Update on Education Department
James Kvaal has been confirmed as the new U.S. undersecretary of education. His appointment was held up by Sen. Elizabeth Warren, who worked diligently to get the new administration to clean up some backlogs from the Trump Administration cleared. These included total and permanent disability issues, borrower defense repayment claims, serving of loans and loan providers, debt cancellation, and the extension of student loan repayment. Her leverage worked and progress has been made to resolve many of these issues.
Title IX is currently being addressed at the Office of Civil Rights because – unlike Title IV – it is outside of the required federal negotiated rulemaking process. OCR can move to make changes without going through the Neg Reg process.
The office asked for comments from all interested parties and is in the process of reviewing. Considerable feedback was offered, which is unsurprising since this topic previously had 120,000 comments during the Trump administration’s review of the rule. Changes and additional guidance are anticipated to happen before the end of the year.
There are two formal Negotiated Rulemaking on the docket, Affordable Student Loans and institutional accountability, that will be happening. Additionally, the Department is revisiting Title IV changes that were made during the Trump Administration. The pendulum continues to swing back and forth, as some of these rules have gone through multiple revisions as part of the process.
After receiving public comments, the Department began the Neg Reg process in August on affordability and student loans. Nominations were accepted until Aug. 31 and notice was given for three virtual negotiated rulemaking on Oct. 4-9, Nov. 1-5, and Dec. 6-10.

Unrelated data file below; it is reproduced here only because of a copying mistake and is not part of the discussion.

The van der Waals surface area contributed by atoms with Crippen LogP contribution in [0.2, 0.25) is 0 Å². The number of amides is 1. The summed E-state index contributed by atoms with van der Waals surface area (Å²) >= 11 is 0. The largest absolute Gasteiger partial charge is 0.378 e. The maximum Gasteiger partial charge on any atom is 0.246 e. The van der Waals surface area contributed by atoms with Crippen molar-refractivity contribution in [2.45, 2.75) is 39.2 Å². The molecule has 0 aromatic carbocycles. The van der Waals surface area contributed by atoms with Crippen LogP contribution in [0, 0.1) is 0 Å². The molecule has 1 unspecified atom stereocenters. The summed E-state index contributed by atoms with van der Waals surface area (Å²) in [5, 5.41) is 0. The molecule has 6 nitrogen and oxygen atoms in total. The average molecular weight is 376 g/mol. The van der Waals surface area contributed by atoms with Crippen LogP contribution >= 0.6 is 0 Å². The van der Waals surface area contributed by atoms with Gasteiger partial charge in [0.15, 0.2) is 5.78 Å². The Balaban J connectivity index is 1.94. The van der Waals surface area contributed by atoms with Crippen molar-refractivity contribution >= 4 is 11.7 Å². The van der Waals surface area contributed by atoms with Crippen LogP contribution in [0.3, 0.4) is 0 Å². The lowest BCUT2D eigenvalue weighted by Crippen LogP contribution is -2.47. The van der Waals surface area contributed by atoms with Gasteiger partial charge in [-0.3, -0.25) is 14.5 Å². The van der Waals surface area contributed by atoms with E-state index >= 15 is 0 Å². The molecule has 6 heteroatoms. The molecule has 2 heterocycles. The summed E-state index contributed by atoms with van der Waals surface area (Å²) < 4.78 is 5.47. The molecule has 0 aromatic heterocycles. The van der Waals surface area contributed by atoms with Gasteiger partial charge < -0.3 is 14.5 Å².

The Department will bring forth a slate of individuals who will negotiate 8-9 issues, which include Borrower Defense Repayment, Income-Based Repayment, Public Service Loan Forgiveness, a host of student loan discharge issues, and collaboration/communication between the Department and the higher education institution. Some of these issues have ramifications for lawsuits that could result in significant fiscal implications. Another issue that needs to be addressed is the move to the COVID-related move to online education since an argument could be made that the institution didn’t fulfill its commitment to the individual students.
Higher education leaders need to review their enrollment agreements to ensure that there is language to allow changing their education delivery to online when necessary. Leaders also need to look at the Borrower Application Defense form and consider how open-ended these questions are and the implications. Also, states that are fully against mask mandates may use this to get more leverage.
The second Neg Reg will focus on institutional accountability. That one is likely to begin in early 2022 because the department wants to include the revision of the 90/10 rule for proprietary institutions in the negotiations. The language has been modified to say that these institutions must find funds from sources outside of programs supported through the federal government, such as the Department of Defense, Department of Veteran Affairs, etc. Additionally, cohort default rates need to be considered as well in relation to accountability indicators because of COVID.
Three Recommendations for Higher Education Leaders and Boards
- Pay close attention to the Neg Reg rulemaking. There is something in these discussions for everyone.
- Pay attention to what is happening in Congress, as there is a great deal that will have an impact on students as well as institutions. Short-term Pell Grant eligibility is one area that is emerging. Congress also is especially focused on short-term adaptability in relation to certificates, diplomas, and credentials to help individuals move back into the workforce.
- Don’t forget that at some time in the future, there will be a reauthorization of the Higher Education Act. Higher education leaders need to continue to make recommendations to elected officials about what should be included.
Dr. Drumm McNaughton provides strategic planning, implementation, and change management consulting for higher ed institutions.